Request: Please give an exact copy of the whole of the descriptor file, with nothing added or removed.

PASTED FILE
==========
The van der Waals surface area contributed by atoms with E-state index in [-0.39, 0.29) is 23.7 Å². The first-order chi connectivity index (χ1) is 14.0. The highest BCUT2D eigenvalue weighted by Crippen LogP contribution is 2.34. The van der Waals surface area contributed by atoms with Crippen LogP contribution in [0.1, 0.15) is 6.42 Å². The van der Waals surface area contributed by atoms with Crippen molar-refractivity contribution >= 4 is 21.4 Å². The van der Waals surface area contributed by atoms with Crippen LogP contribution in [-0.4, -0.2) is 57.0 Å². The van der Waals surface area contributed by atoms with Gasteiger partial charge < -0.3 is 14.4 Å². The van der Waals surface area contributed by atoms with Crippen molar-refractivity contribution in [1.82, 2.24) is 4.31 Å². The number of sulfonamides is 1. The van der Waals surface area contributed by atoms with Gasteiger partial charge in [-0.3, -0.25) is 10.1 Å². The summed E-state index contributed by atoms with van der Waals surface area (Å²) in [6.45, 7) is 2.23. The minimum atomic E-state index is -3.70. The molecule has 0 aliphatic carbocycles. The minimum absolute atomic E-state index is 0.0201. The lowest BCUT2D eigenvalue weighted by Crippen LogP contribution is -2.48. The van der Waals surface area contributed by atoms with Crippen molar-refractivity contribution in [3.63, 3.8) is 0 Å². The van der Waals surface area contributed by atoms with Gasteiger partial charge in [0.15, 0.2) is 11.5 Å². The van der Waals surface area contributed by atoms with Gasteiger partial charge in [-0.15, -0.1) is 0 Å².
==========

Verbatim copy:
The van der Waals surface area contributed by atoms with E-state index in [-0.39, 0.29) is 23.7 Å². The first-order chi connectivity index (χ1) is 14.0. The highest BCUT2D eigenvalue weighted by Crippen LogP contribution is 2.34. The van der Waals surface area contributed by atoms with Crippen LogP contribution in [0.1, 0.15) is 6.42 Å². The van der Waals surface area contributed by atoms with Crippen molar-refractivity contribution >= 4 is 21.4 Å². The van der Waals surface area contributed by atoms with Crippen LogP contribution in [-0.4, -0.2) is 57.0 Å². The van der Waals surface area contributed by atoms with Gasteiger partial charge < -0.3 is 14.4 Å². The van der Waals surface area contributed by atoms with Crippen molar-refractivity contribution in [1.82, 2.24) is 4.31 Å². The number of sulfonamides is 1. The van der Waals surface area contributed by atoms with Gasteiger partial charge in [-0.3, -0.25) is 10.1 Å². The summed E-state index contributed by atoms with van der Waals surface area (Å²) in [6.45, 7) is 2.23. The minimum atomic E-state index is -3.70. The molecule has 0 aliphatic carbocycles. The minimum absolute atomic E-state index is 0.0201. The lowest BCUT2D eigenvalue weighted by Crippen LogP contribution is -2.48. The van der Waals surface area contributed by atoms with Crippen molar-refractivity contribution in [3.63, 3.8) is 0 Å². The van der Waals surface area contributed by atoms with Gasteiger partial charge in [0.15, 0.2) is 11.5 Å². The van der Waals surface area contributed by atoms with Gasteiger partial charge in [-0.15, -0.1) is 0 Å².